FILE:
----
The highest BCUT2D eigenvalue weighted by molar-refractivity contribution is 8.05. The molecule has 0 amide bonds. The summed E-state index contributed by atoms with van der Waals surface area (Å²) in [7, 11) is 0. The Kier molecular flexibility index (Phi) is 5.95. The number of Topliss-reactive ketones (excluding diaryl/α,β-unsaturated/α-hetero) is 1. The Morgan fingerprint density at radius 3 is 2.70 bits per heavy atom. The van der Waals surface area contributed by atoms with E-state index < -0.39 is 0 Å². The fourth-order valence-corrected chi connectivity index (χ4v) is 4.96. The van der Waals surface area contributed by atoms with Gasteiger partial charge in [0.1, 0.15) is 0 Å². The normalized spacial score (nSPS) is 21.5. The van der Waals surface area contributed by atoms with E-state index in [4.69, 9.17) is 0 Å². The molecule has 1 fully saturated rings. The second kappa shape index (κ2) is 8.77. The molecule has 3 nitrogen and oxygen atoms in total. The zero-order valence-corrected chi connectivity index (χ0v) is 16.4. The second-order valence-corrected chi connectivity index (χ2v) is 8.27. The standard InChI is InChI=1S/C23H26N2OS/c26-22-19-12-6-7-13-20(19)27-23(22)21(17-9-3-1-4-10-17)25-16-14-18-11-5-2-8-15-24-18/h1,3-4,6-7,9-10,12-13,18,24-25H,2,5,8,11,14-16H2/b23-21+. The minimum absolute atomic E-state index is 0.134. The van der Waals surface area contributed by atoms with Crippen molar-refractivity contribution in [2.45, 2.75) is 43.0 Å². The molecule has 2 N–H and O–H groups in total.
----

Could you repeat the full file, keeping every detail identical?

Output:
The highest BCUT2D eigenvalue weighted by molar-refractivity contribution is 8.05. The molecule has 0 amide bonds. The summed E-state index contributed by atoms with van der Waals surface area (Å²) in [7, 11) is 0. The Kier molecular flexibility index (Phi) is 5.95. The number of Topliss-reactive ketones (excluding diaryl/α,β-unsaturated/α-hetero) is 1. The Morgan fingerprint density at radius 3 is 2.70 bits per heavy atom. The van der Waals surface area contributed by atoms with E-state index < -0.39 is 0 Å². The fourth-order valence-corrected chi connectivity index (χ4v) is 4.96. The van der Waals surface area contributed by atoms with Gasteiger partial charge in [0.1, 0.15) is 0 Å². The normalized spacial score (nSPS) is 21.5. The van der Waals surface area contributed by atoms with E-state index in [4.69, 9.17) is 0 Å². The molecule has 1 fully saturated rings. The second kappa shape index (κ2) is 8.77. The molecule has 3 nitrogen and oxygen atoms in total. The zero-order valence-corrected chi connectivity index (χ0v) is 16.4. The second-order valence-corrected chi connectivity index (χ2v) is 8.27. The standard InChI is InChI=1S/C23H26N2OS/c26-22-19-12-6-7-13-20(19)27-23(22)21(17-9-3-1-4-10-17)25-16-14-18-11-5-2-8-15-24-18/h1,3-4,6-7,9-10,12-13,18,24-25H,2,5,8,11,14-16H2/b23-21+. The minimum absolute atomic E-state index is 0.134. The van der Waals surface area contributed by atoms with Crippen molar-refractivity contribution in [2.45, 2.75) is 43.0 Å². The molecule has 2 N–H and O–H groups in total.